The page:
This is especially true when using two hands to complete a task while focusing your attention on only one. Think about what could go wrong and plan for it. You may think this is simplistic but it happens all the time. Are good, safe practices being used? Following your business and regulatory requirements is a cornerstone of staying safe.
Make it visible
When driving in a car, a red light means stop and a green light means go. When you see these colors, you react appropriately to avoid accidents. You can use the same methodology to reinforce safe behaviors.
When looking at the source of many lacerations, box-style knives are often brought up. In recent years, many styles have been developed that offer advanced safety features. While these are great solutions, you may want to consider adding a colour trigger. Paint it red to let everyone know they are dangerous. Implement a slogan and develop a sustainable communication program to build repetition into the message. As the system matures, build on it to address new challenges.
Making high-risk tasks visible can help remind employees to stay focused on the task. Consistently repeating why they have been painted and how you want at-risk employees to behave keeps the message fresh on their minds. As the program grows, it soon becomes an easy way to remind employees to stay safe.
Utilize end user leading indicators
When focusing on hand injuries, one of the best ways to help drive improvements is to develop leading indicators to measure them. Typically, leading indicators might involve looking at how many employees are wearing the proper hand protection or other like method. While that is valuable information, it typically yields a number that is meaningful to management but meaningless to end user employees.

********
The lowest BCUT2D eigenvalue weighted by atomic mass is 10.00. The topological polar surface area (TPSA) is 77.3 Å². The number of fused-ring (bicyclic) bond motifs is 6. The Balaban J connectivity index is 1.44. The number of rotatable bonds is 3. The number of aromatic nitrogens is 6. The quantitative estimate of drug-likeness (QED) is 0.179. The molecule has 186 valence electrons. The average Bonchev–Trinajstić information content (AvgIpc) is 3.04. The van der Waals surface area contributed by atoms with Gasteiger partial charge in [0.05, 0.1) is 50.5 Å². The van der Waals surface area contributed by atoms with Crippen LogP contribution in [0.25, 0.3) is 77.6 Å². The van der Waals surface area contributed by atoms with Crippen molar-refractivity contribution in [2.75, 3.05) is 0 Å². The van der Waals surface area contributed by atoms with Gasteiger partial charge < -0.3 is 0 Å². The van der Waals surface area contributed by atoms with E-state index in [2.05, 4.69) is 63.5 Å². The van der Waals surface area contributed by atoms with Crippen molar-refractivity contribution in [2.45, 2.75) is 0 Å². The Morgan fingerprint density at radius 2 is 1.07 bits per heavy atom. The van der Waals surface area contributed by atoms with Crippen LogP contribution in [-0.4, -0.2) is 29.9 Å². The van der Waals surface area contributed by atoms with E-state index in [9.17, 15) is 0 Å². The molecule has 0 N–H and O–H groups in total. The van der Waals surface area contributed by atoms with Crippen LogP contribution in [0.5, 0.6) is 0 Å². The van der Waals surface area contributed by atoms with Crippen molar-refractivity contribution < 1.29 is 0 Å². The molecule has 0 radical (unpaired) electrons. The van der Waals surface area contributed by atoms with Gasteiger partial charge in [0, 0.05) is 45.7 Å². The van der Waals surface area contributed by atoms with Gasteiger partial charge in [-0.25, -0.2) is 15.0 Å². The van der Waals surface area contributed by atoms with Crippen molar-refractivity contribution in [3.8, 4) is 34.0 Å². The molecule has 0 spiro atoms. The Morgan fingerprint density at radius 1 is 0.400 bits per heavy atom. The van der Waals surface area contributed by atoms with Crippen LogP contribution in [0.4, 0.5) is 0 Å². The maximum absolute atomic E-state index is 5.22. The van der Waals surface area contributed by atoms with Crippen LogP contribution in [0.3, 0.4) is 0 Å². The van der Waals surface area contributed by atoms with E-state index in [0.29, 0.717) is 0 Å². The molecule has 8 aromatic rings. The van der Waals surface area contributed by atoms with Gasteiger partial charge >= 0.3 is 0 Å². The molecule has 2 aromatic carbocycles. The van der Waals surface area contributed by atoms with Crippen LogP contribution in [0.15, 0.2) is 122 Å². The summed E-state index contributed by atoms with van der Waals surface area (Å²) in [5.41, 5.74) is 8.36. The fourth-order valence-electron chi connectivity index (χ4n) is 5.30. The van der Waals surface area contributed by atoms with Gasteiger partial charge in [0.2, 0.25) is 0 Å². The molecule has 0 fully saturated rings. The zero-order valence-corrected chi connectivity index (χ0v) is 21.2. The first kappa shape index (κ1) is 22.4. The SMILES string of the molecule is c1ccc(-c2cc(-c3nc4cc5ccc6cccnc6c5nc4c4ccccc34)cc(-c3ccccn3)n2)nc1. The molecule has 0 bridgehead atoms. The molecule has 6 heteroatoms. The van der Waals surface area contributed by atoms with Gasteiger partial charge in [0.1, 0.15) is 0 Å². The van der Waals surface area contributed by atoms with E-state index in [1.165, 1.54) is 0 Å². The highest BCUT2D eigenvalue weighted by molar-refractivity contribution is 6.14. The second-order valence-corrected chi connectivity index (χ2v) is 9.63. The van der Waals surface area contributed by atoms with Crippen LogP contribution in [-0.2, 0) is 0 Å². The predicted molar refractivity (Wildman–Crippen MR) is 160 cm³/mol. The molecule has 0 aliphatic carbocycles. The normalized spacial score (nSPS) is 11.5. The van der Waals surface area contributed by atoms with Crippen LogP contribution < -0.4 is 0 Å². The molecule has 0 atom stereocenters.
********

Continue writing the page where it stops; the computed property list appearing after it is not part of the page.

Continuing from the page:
Those that are at the most risk feel little-to-no ownership in the numbers being generated. Consider bridging the gap by generating end user leading indicators. When you develop metrics that have meaning to end users, it is very easy for them to get involved and drive safe behaviours. An example of an end user leading indicator might be how many box-knife red lights were found during housekeeping inspections.
As we reviewed above, we identified red with box knives, developed a slogan to communicate expectations and now measure it with a leading indicator called “red lights.” By using an end user leading indicator, you close the loop in the implementation process by generating data that is easily understood and supported by all employees.
None of the approaches outlined in this article are meant to replace regulatory obligations or good, standard-operating procedures. However, supplementing your existing programs with solid approaches can help reduce hand injuries. Consider further developing these concepts to fit your organization’s needs.
Joe Tavenner CSP, CFPS (firstname.lastname@example.org) holds a bachelor’s and master’s degree in Occupational Safety Management and an MBA in Management. He is currently the director of safety for King’s Hawaiian.
This column previously appeared in the October 2015 issue of Manufacturing AUTOMATION.